4. Set the timer for a specific amount of time (2-4 minutes is optimum, but it is subjective), and instruct individuals to write ideas for a solution/answer to the question on post-it notes. The ideas should be high-level, but explain enough of the solution to not require much explanation.
  5. Instruct everyone to follow BrainSparking etiquette (Download it here[)
  6. Next, instruct everyone to share their Post-it® note ideas within their team. Each team should have a designated person to capture and record the post-it notes on a whiteboard or organizes them on a table. There should not be an in-depth discussion or explanation of the idea. People only need enough information to understand the basics.
  7. Remaining in the teams have group members call out additional ideas inspired by the initial ideas. Again, each team should have a designated person to capture and record the new ideas onto post-it notes. Remind everyone to follow the BrainSparking etiquette.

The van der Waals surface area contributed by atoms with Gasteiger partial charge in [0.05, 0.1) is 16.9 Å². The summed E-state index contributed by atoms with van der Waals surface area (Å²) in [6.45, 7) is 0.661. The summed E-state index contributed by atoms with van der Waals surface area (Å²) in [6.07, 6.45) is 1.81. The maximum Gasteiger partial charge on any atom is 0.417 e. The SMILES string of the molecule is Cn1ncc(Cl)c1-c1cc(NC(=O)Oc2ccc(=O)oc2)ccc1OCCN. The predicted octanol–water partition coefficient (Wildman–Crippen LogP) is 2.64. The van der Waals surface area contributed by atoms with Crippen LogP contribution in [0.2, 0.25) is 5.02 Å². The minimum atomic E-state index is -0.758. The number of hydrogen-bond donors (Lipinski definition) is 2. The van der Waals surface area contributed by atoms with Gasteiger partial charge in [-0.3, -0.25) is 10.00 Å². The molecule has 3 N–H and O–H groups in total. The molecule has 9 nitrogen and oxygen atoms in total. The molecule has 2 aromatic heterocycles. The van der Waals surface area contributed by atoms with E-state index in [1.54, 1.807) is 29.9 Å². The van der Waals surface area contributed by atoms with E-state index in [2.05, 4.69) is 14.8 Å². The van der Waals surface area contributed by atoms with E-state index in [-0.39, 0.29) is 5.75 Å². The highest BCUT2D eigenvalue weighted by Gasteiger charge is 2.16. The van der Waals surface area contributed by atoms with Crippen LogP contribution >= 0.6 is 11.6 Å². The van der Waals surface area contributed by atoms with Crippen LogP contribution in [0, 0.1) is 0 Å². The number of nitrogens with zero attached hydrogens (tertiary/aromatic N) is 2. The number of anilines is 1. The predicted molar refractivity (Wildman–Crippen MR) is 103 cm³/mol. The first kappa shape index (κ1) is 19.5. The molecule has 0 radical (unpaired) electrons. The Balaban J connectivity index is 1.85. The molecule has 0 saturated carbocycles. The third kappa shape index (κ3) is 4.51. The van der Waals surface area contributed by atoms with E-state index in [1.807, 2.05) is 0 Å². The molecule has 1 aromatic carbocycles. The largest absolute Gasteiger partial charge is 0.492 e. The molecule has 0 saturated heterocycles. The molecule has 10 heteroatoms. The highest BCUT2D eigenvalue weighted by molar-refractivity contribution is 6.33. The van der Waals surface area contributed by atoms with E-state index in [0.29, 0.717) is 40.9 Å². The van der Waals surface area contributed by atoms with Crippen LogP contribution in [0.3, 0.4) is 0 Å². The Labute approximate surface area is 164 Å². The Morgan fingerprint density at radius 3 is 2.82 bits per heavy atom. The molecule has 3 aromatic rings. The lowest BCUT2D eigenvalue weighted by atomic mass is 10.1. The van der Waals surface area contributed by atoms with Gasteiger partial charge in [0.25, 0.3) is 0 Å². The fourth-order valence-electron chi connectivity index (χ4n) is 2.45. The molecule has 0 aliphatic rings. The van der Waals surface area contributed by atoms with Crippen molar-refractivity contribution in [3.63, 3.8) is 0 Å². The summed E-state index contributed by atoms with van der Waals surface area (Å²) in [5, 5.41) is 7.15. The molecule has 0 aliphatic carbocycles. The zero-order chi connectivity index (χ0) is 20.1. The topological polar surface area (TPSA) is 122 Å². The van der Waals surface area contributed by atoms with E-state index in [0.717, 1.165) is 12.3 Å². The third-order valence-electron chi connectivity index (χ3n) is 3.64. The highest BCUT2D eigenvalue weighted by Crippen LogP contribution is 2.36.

8. Finally, each team should share the team’s ideas while the facilitator records every idea on a whiteboard. Again, follow the BrainSparking etiquette.
  9. Once all team ideas are captured, the facilitator should ask the entire group for any additional ideas that have been generated and capture them.
  10. Finally, clarify the ideas. Participants request additional explanation of any idea they don’t fully understand (if necessary, have a timer for the explanations so they do not take too much time).
  11. The facilitator restates the question being solved and then everyone votes for the top three ideas that solve the question.
  12. The creators of the top three ideas provide further explanation, if necessary, and the room votes on the top idea to pursue.
  13. Action items are created and a plan for reporting status and results are determined.

Contact Me

Contact me today if you are interested in a BrainSparking session! I am available to facilitate your meeting while teaching you how to run your own session.

And remember to download my free BrainSpraking Etiquette tips (From the Conditioning Your Mind to Fuel Creativity book).